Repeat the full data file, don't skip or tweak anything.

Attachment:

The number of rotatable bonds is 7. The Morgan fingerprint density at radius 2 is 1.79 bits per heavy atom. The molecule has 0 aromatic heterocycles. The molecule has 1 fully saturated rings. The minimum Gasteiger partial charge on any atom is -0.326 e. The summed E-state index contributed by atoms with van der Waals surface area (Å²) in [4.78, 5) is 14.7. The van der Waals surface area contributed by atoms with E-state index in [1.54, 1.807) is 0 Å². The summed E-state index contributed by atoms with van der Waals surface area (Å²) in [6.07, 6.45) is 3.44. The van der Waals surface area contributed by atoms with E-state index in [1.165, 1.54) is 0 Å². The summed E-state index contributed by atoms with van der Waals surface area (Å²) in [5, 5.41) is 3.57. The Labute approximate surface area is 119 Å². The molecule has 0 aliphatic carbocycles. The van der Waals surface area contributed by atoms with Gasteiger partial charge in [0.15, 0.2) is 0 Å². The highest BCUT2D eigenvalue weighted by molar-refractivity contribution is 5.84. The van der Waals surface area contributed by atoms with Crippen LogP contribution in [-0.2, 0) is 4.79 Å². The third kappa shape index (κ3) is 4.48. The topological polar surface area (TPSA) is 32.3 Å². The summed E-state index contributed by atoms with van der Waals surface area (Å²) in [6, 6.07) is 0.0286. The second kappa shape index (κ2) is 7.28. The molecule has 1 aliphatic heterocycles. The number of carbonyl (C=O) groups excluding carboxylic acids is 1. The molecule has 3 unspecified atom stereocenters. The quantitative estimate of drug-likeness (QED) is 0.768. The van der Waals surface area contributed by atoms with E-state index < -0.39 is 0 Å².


The number of rotatable bonds is 7. The Morgan fingerprint density at radius 2 is 1.79 bits per heavy atom. The molecule has 0 aromatic heterocycles. The molecule has 1 fully saturated rings. The minimum Gasteiger partial charge on any atom is -0.326 e. The summed E-state index contributed by atoms with van der Waals surface area (Å²) in [4.78, 5) is 14.7. The van der Waals surface area contributed by atoms with E-state index in [1.54, 1.807) is 0 Å². The summed E-state index contributed by atoms with van der Waals surface area (Å²) in [6.07, 6.45) is 3.44. The van der Waals surface area contributed by atoms with E-state index in [1.165, 1.54) is 0 Å². The summed E-state index contributed by atoms with van der Waals surface area (Å²) in [5, 5.41) is 3.57. The Labute approximate surface area is 119 Å². The molecule has 0 aliphatic carbocycles. The van der Waals surface area contributed by atoms with Gasteiger partial charge in [0.15, 0.2) is 0 Å². The highest BCUT2D eigenvalue weighted by molar-refractivity contribution is 5.84. The van der Waals surface area contributed by atoms with Crippen LogP contribution in [-0.2, 0) is 4.79 Å². The third kappa shape index (κ3) is 4.48. The topological polar surface area (TPSA) is 32.3 Å². The summed E-state index contributed by atoms with van der Waals surface area (Å²) in [6, 6.07) is 0.0286. The second kappa shape index (κ2) is 7.28. The molecule has 1 aliphatic heterocycles. The number of carbonyl (C=O) groups excluding carboxylic acids is 1. The molecule has 3 unspecified atom stereocenters. The quantitative estimate of drug-likeness (QED) is 0.768. The van der Waals surface area contributed by atoms with E-state index < -0.39 is 0 Å².